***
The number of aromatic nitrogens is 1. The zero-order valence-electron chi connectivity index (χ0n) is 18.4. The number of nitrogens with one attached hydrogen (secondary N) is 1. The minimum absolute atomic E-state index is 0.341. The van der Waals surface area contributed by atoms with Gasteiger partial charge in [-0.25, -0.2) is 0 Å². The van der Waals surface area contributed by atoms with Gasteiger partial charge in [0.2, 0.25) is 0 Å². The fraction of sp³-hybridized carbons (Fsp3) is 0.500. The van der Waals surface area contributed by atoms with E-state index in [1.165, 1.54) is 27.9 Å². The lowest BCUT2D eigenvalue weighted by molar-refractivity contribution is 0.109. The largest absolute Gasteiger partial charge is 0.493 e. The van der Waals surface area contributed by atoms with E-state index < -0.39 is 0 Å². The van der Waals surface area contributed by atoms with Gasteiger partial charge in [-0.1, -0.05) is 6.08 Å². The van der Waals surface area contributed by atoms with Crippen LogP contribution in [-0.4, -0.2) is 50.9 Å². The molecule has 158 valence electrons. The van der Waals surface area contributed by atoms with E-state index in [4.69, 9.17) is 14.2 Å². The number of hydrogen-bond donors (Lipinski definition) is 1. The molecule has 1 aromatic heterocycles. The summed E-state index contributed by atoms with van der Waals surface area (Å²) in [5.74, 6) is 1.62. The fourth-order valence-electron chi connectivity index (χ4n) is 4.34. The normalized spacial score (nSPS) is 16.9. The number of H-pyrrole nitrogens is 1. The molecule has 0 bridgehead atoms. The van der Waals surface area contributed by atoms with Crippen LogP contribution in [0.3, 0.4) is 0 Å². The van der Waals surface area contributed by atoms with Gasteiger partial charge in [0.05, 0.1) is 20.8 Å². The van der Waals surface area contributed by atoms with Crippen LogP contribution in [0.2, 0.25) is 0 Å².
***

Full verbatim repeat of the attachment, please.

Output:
The number of aromatic nitrogens is 1. The zero-order valence-electron chi connectivity index (χ0n) is 18.4. The number of nitrogens with one attached hydrogen (secondary N) is 1. The minimum absolute atomic E-state index is 0.341. The van der Waals surface area contributed by atoms with Gasteiger partial charge in [-0.25, -0.2) is 0 Å². The van der Waals surface area contributed by atoms with Gasteiger partial charge in [0.2, 0.25) is 0 Å². The fraction of sp³-hybridized carbons (Fsp3) is 0.500. The van der Waals surface area contributed by atoms with E-state index in [1.165, 1.54) is 27.9 Å². The lowest BCUT2D eigenvalue weighted by molar-refractivity contribution is 0.109. The largest absolute Gasteiger partial charge is 0.493 e. The van der Waals surface area contributed by atoms with E-state index < -0.39 is 0 Å². The van der Waals surface area contributed by atoms with Gasteiger partial charge in [-0.1, -0.05) is 6.08 Å². The van der Waals surface area contributed by atoms with Crippen LogP contribution in [-0.4, -0.2) is 50.9 Å². The molecule has 158 valence electrons. The van der Waals surface area contributed by atoms with E-state index in [4.69, 9.17) is 14.2 Å². The number of hydrogen-bond donors (Lipinski definition) is 1. The molecule has 1 aromatic heterocycles. The summed E-state index contributed by atoms with van der Waals surface area (Å²) in [5.74, 6) is 1.62. The fourth-order valence-electron chi connectivity index (χ4n) is 4.34. The normalized spacial score (nSPS) is 16.9. The number of H-pyrrole nitrogens is 1. The molecule has 0 bridgehead atoms. The van der Waals surface area contributed by atoms with Crippen LogP contribution in [0.3, 0.4) is 0 Å². The van der Waals surface area contributed by atoms with Gasteiger partial charge in [0.05, 0.1) is 20.8 Å². The van der Waals surface area contributed by atoms with Crippen LogP contribution in [0.2, 0.25) is 0 Å².